Cornelis Maartenszoon Tromp
Portrait of Cornelis Tromp by Peter Lely
|Born||3 September 1629|
Rotterdam, Holland, Dutch Republic
|Died||29 May 1691 (aged 61)|
Amsterdam, Holland, Dutch Republic
|Years of service||1643–1691|
Cornelis Maartenszoon Tromp (3 September 1629 – 29 May 1691) was a Dutch naval officer. He was the son of Lieutenant Admiral Maarten Tromp.[a] He became Lieutenant Admiral General in the Dutch Navy and briefly General admiral in the Danish Navy. He fought in the first three Anglo-Dutch Wars and in the Scanian War.
Cornelis Maartenszoon Tromp was born on 9 September 1629 in Rotterdam, in the county of Holland, the historically dominant province of the Dutch Republic. He was the second son of Maarten Harpertszoon Tromp and Dina Cornelisdochter de Haas. His name Maartenszoon, sometimes abbreviated to Maartensz., is a patronymic and means "son of Maarten". He had two full brothers, Harper and Johan.
In 1633, when he was only four years old, his mother died. His father remarried in 1634 and again in 1640. The two marriages together brought Tromp four half brothers and five half sisters.
His father had made career as an officer for the Admiralty of the Maze. After a conflict with Lieutenant-Admiral Philips van Dorp in 1634 Maarten Tromp left the fleet starting to work as a deacon. After Van Dorp was removed from his position in 1637, his father became Lieutenant Admiral and supreme commander of the Dutch Navy.
On 1 September 1643, he joined his father on his flagship the Aemilia. In September 1645, he was appointed as lieutenant. On 22 August 1649, he was made a full captain.
He served in the First Anglo-Dutch War, fighting in the Battle of Leghorn, but was not given command of the Mediterranean fleet after the death of Johan van Galen, only being promoted to Rear-Admiral with the Admiralty of de Maze on 11 November 1653 after the death of his beloved father Maarten.
In 1656, he participated in the relief of Gdańsk (Danzig). In 1658, it was discovered he had used his ships to trade in luxury goods; as a result he was fined and not allowed to have an active command until 1662. Just before the Second Anglo-Dutch War, he was promoted to Vice-Admiral on 29 January 1665; at the Battle of Lowestoft, he prevented total catastrophe by taking over fleet command to allow the escape of the larger part of the fleet.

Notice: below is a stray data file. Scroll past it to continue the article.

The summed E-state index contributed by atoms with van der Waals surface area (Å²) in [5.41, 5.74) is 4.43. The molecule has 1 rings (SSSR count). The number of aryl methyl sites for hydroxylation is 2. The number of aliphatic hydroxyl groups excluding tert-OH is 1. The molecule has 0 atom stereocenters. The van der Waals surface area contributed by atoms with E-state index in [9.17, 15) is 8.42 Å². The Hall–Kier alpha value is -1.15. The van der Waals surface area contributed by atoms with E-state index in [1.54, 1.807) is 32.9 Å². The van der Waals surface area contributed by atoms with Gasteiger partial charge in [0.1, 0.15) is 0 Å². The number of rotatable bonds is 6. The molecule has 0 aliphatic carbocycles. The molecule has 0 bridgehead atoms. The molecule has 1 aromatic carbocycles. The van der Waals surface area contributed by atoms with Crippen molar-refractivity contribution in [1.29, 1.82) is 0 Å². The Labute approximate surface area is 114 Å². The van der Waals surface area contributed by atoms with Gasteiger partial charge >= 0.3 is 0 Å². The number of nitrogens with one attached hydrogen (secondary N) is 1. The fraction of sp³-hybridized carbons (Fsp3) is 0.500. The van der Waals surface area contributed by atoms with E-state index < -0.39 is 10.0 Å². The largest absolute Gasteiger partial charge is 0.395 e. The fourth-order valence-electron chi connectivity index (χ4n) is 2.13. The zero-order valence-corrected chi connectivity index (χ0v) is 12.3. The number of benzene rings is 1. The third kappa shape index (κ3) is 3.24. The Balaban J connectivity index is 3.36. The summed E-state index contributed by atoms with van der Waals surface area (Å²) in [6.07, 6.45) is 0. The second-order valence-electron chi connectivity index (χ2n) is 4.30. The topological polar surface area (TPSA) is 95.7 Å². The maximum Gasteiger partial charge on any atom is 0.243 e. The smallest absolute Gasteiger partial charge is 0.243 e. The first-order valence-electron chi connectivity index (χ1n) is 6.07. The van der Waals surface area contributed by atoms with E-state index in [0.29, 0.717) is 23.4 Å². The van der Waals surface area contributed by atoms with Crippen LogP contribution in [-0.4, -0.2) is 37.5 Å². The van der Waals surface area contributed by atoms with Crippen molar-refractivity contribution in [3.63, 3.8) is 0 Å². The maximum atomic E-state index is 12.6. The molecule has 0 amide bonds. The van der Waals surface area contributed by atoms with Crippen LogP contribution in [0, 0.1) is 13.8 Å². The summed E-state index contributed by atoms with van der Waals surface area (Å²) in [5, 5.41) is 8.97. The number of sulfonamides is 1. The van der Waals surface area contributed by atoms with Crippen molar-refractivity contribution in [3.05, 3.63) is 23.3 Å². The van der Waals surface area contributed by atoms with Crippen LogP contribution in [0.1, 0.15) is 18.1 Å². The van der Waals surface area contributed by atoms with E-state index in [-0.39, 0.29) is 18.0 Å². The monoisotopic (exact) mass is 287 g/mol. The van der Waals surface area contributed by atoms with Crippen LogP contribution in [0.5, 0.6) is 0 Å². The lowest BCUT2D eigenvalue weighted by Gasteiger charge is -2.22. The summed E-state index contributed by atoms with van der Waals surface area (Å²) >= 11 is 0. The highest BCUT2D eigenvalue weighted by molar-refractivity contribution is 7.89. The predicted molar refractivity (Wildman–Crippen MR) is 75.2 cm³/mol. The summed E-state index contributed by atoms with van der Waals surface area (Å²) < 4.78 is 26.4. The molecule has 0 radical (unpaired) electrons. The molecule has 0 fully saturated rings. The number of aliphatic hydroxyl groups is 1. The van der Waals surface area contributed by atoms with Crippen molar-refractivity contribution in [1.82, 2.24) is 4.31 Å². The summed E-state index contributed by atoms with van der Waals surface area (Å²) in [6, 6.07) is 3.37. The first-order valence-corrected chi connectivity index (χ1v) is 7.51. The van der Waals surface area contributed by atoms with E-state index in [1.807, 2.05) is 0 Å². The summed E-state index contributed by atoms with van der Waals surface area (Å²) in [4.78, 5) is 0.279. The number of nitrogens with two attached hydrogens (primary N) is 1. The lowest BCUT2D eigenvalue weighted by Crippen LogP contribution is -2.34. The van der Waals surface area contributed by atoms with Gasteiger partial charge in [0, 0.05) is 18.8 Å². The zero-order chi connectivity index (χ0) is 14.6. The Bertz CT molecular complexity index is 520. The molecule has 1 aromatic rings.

Gaining sudden popularity, he was temporarily given supreme command as Lieutenant Admiral of the confederate fleet on 23 July 1665, but had to give up this function (but not rank) the next month in favour of Lieutenant Admiral Michiel de Ruyter; he fought, having been transferred to the Admiralty of Amsterdam on 6 February 1666, under the latter in the Four Days Battle and the St. James's Day Battle. As this failure off Nieuwpoort in August 1666 was imputed to him by De Ruyter, he was dismissed, at the same time, being under the suspicion of plotting to overthrow the government, but he returned in April 1673, after the Orangists seized power, to fight against the French and English navies in the Third Anglo-Dutch War where he participated in the last three fleet actions under Lieutenant-Admiral-General Michiel de Ruyter, distinguishing himself in the double Battle of Schooneveld and the Battle of Texel in August 1673 fighting out an epic duel with his personal enemy Edward Spragge, who drowned. During this war, his flagship was the Gouden Leeuw, of 82 cannon.
He was closely involved in the murder of Johan de Witt and Cornelis de Witt in 1672. In 1675 he was created an English baronet and a Dutch erfridder by Charles II of England but he refused an honorary doctorate when visiting Oxford.
On 8 May 1676, he became Admiral-General of the Danish navy and Knight in the Order of the Elephant; in 1677 Count of Sølvesborg (then a Danish nobility title). He defeated the Swedish navy in the Battle of Öland, his only victory as a fleet commander.
Lieutenant Admiral General